Part 1:

If you drop a candle into an infinite well made of perfect mirrors, would you see it forever?

Part 2:

So when you drop a candle into an infinite well not made of perfect mirrors, the reason you don't see it after some time is because too few photons are hitting your eyes? (Most of the photons have been absorbed by the walls and due to the equation of the volume of a sphere, the intensity at your eye is small). Thank you!


I'll post this as an answer though it's not conclusive. I think it's bit tricky.

I'm imagining there is a spherical emitter falling through the hole. The emitter emits light energy at a rate $\Gamma$ with dimensions of Energy/Time. The hole is square and the walls are rectangular. The emitter has some trajectory $z(t)$. If it is free-falling under gravity then $z(t) = -gt^2$. First I'll point in this geometry that half of the light goes up out the hole and half the light continues down the hole.

Consider the emitter fixed at $1m$ into the hole and suppose that at $t=0$ it is turned on for $1s$. Some of the light will be emitted directly out the hole but some of it will be directed towards the walls at some angle. The light which is directed towards the walls will need to reflect off the walls and thus take a longer path to get to the opening. In fact, some of the light will be emitted almost directly sideways towards the walls. This light will need to bounce many many times and take a very long time to exit the hole. This means if you put an infinitely sensitive detector at the opening of the hole you would initially see a large pulse of light (lasting about $1s$ and starting after the speed of light delay) whose integrated energy would be almost $E = \frac{\Gamma}{2} \times 1s$ but in fact for ALL time out to infinitely you would still see small small amounts of light from the light which was directed at very steep angles.

This is the first insight into the problem. The point is that a pulse of light emitted at a certain depth results in a pulse of light on the detector which has a DIFFERENT shape. In fact the pulse of light on the detector is "spread out" in time compared to the pulse which was emitted deep in the well.

Now, it should be clear that no matter how deep the emitter is if you turn it on and leave it in the same location then eventually all of the light will "integrate up" until the total intensity leaving the opening is again up to the $\frac{\Gamma}{2} level.

However, if the emitter is moving very quickly then the intensity which is received at a given time from the emitter at a certain depth might be decreasing too quickly for the total intensity coming out of the hole to increase..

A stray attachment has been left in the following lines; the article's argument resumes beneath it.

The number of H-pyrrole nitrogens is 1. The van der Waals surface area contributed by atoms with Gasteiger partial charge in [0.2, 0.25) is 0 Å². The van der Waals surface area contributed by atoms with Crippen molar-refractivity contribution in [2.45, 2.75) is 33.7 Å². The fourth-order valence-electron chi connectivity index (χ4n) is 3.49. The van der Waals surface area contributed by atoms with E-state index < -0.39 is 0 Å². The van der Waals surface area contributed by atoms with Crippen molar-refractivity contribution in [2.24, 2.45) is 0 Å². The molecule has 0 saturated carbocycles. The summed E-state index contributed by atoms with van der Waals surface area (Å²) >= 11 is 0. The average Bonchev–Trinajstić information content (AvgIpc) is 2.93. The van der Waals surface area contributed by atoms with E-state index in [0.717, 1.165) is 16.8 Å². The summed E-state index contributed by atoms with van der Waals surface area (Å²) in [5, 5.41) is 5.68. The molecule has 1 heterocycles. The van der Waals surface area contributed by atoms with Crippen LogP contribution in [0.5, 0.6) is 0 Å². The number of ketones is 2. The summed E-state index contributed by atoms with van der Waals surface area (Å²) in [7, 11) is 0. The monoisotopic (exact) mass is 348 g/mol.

This is where my argument gets less logical. But I think that depending on the particular trajectory $z(t)$ you can get two limits. In one limit (moving slow or with a small scaling, say linear or polynomial motion) the intensity on the detector will increase asymptotically towards $\frac{\Gamma}{2}$. In the other limit (moving fast or with fast scaling like exponential or something) the intensity will increase to a maximum and then decrease towards $0$.

I don't know what the answer would be for falling under gravity.

Now imagine instead that all of the light from the emitter was emitted directly upwards (say the emitter was a laser pointing upwards). In that case I think the intensity coming out of the hole would always be $\frac{\Gamma}{2}$.

edit: To relate this to the question a bit more I assume a threshold intensity $I_0$ below which the human eye cannot detect. Thus depending on which asymptotic situation we are in, in one case you would be able to see the light forever, but in the other case the integrated intensity would fall below the detectable level so you would not be able to see it.

The question then is where are the photons if you cannot see them? The answer is that there are many many photons bouncing around inside of the hole. There must be for energy conservation. If you could see all of them then you could see the candle but they're slowly bouncing their way out in such a way that only a few of them actually make it out per second.


Fiber optics show us that light can travel very far with little attenuation if it bounces on mirrors. Therefore with perfect mirrors it could go infinitely far without attenuation (neglecting the air absorbtion). So yes you'd see something forever but I would expect blur to increase progressively as some rays (aligned with well) travel faster than others. I assume that the candle wouldnt reach relativistic speeds


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